Ice coats Texas, Arkansas, as storm cuts power and impedes travel

Ice an inch thick is expected to descend on parts of the US from Texas north to the Ohio Valley, as an ice storm prompts flight cancellations at Dallas-Fort Worth airport on Friday and the closings of schools and many public offices. 

Mark Sterkel, The Odessa American/AP
George Lara, a graduate student at the University of Texas, uses a deicer to clear the windshield of his car on Thursday, Dec. 5, 2013, in Odessa, Texas.

An ice storm creeping north from the southern Great Plains and toward the Ohio Valley is already causing flight cancellations, traffic accidents, school closings, and overall treacherous conditions that are expected to last through the weekend.

The storm, which The Weather Channel is naming Cleon, originated late Thursday in Texas and stems from a perfect syncing of conditions: A low-lying cold air mass moving south and east will meet a higher level of warm air moving off the Gulf of Mexico.

“So precipitation falls as rain, and when it gets down to the cold layer, it turns into sleet, and once it hits the ground, it turns into ice,” says Ken Clark, expert senior meteorologist for AccuWeather, who is based in Rancho Cucamonga, Calif. “We’re looking at travel woes for the next couple of days.”

Ice storms are relatively common winter events, considered more treacherous than snow because they tend to make travel more dangerous and cause power outages that can last up to a week. Thursday’s storm, which is slated to move into central Oklahoma, southwest Missouri, and then the southern Ohio Valley, is “stronger than the typical winter storm,” Mr. Clark says. The heaviest snow will fall across the Ohio Valley into the mid-Mississippi Valley.

Temperatures in the central and western US will be 10 to 30 degrees F. below normal for several days. In some areas of the northern Plains, high temperatures will remain below zero.

“This is brutally cold air,” Clark says.

For this storm, an inch or more of ice is expected to coat trees, power lines, and roads. Ice at least a quarter-inch thick that collects on surfaces constitutes an "ice event," according to the National Weather Service

A second storm is expected over the weekend, originating over the Rocky Mountains and moving across the Ohio Valley and into the Mid-Atlantic and the Northeast by late Saturday or early Sunday.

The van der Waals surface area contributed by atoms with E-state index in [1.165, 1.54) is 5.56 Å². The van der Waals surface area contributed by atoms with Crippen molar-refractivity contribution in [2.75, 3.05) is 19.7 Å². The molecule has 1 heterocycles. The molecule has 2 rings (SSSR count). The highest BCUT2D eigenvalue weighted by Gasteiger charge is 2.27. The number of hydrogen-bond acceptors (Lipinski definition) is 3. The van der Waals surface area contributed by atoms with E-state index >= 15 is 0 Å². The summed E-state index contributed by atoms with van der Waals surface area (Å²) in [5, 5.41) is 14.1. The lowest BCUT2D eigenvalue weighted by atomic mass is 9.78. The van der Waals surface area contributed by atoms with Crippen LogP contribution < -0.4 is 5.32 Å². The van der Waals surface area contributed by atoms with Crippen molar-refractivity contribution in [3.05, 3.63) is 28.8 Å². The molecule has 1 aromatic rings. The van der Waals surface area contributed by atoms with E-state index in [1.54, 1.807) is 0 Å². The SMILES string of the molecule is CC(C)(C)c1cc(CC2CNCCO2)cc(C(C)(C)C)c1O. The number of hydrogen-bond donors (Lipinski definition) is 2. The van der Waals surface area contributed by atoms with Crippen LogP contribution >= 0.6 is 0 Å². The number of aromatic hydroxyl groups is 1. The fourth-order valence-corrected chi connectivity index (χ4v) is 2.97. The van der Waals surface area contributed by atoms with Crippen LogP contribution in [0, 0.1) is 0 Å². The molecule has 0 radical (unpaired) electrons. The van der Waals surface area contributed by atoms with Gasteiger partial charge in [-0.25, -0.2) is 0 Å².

Ice storms are most prevalent in the Northeast, according to research from the University of Albany, the State University of New York, from March 2012. These types of storms do not trend in any particular way: Since 1993, the iciest winter came in 2002-03, when there were 15 ice storms. The previous winter chalked up the fewest: three. The official ice storm season stretches from December through March, with ice storms most likely to occur in January.

In Texas's Dallas-Forth Worth area, bridges and overpasses had iced over as of early Friday morning, as temperatures hovered around freezing. About a quarter-inch of ice will be on the ground by sunrise, says the National Weather Service. Temperatures in the area will remain at or below freezing through late Saturday.

Areas of northwest Dallas already experienced power outages as of late Thursday. The Dallas Independent School District canceled Friday classes and Saturday events. Other institutions such as the University of North Texas in Denton, the Dallas Zoo, and Dallas County courts and offices also are closed Friday and Saturday.

Texas Gov. Rick Perry (R) issued an emergency proclamation late Thursday that dispatched 54 Texas Military Forces personnel and 20 supporting vehicles in Wichita Falls and Sherman to help and rescue stranded travelers.

By 7 a.m. Friday morning, power outages in Texas affected at least 236,000 customers, from the northwest part of the state south to Austin, according to energy company Oncor, which supplies power to 3 million homes in Texas. Entergy Arkansas, which supplies power to more than 700,000 homes in Arkansas, said about 6,000 homes are without power.

Both companies are receiving help from energy companies in neighboring states, including Florida Power & Light Co. in Miami, which announced Thursday it is sending more than 500 workers to both states to help restore power.

By early Friday, at least 1,293 flights from around the US scheduled to travel in and out of Dallas-Fort Worth Airport were canceled. The majority of those were American Airlines flights; the airline says all flights connected with the airport were canceled through 11 a.m. central time Friday.

The Dallas Morning News reports accidents on surrounding interstates and thoroughfares, including an 18-wheel truck that got stuck on the I-20 westbound ramp to US 67. By Thursday night, multiple accidents were reported on a Highway 66 bridge near Fort Worth, and a pile-up occurred near the Sam Rayburn Tollway. Icing also caused vehicle accidents in Missouri and southern Illinois.

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